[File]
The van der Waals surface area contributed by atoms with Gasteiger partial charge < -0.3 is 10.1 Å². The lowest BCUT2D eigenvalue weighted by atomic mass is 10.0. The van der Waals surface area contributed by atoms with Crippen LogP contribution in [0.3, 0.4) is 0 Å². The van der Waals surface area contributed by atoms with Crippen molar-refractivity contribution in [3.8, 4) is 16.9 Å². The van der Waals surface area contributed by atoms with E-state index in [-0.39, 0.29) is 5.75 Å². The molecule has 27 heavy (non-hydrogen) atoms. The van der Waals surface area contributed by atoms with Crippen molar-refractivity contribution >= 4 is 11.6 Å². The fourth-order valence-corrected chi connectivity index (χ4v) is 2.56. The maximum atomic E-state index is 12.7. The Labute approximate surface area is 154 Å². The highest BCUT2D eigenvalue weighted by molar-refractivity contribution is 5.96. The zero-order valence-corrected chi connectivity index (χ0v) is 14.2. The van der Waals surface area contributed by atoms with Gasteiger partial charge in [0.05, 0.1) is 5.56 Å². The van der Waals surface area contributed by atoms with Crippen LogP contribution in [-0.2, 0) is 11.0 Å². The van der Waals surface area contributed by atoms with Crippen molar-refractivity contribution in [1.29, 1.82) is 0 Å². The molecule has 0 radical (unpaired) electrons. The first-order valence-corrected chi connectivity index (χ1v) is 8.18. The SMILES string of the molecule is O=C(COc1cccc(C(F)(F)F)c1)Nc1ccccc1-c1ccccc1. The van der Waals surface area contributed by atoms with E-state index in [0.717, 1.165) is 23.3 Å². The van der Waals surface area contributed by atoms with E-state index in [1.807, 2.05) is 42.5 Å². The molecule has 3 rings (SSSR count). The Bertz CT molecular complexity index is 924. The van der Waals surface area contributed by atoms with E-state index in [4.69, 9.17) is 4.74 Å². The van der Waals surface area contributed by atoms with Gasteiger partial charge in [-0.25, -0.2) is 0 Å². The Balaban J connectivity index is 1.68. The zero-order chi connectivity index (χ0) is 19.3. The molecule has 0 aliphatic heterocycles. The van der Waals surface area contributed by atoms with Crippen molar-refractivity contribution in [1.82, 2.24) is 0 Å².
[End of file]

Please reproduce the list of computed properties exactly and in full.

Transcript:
The van der Waals surface area contributed by atoms with Gasteiger partial charge < -0.3 is 10.1 Å². The lowest BCUT2D eigenvalue weighted by atomic mass is 10.0. The van der Waals surface area contributed by atoms with Crippen LogP contribution in [0.3, 0.4) is 0 Å². The van der Waals surface area contributed by atoms with Crippen molar-refractivity contribution in [3.8, 4) is 16.9 Å². The van der Waals surface area contributed by atoms with E-state index in [-0.39, 0.29) is 5.75 Å². The molecule has 27 heavy (non-hydrogen) atoms. The van der Waals surface area contributed by atoms with Crippen molar-refractivity contribution >= 4 is 11.6 Å². The fourth-order valence-corrected chi connectivity index (χ4v) is 2.56. The maximum atomic E-state index is 12.7. The Labute approximate surface area is 154 Å². The highest BCUT2D eigenvalue weighted by molar-refractivity contribution is 5.96. The zero-order valence-corrected chi connectivity index (χ0v) is 14.2. The van der Waals surface area contributed by atoms with Gasteiger partial charge in [0.05, 0.1) is 5.56 Å². The van der Waals surface area contributed by atoms with Crippen LogP contribution in [-0.2, 0) is 11.0 Å². The van der Waals surface area contributed by atoms with Crippen molar-refractivity contribution in [1.29, 1.82) is 0 Å². The molecule has 0 radical (unpaired) electrons. The first-order valence-corrected chi connectivity index (χ1v) is 8.18. The SMILES string of the molecule is O=C(COc1cccc(C(F)(F)F)c1)Nc1ccccc1-c1ccccc1. The van der Waals surface area contributed by atoms with E-state index in [0.717, 1.165) is 23.3 Å². The van der Waals surface area contributed by atoms with E-state index in [1.807, 2.05) is 42.5 Å². The molecule has 3 rings (SSSR count). The Bertz CT molecular complexity index is 924. The van der Waals surface area contributed by atoms with E-state index in [4.69, 9.17) is 4.74 Å². The van der Waals surface area contributed by atoms with Gasteiger partial charge in [-0.25, -0.2) is 0 Å². The Balaban J connectivity index is 1.68. The zero-order chi connectivity index (χ0) is 19.3. The molecule has 0 aliphatic heterocycles. The van der Waals surface area contributed by atoms with Crippen molar-refractivity contribution in [1.82, 2.24) is 0 Å².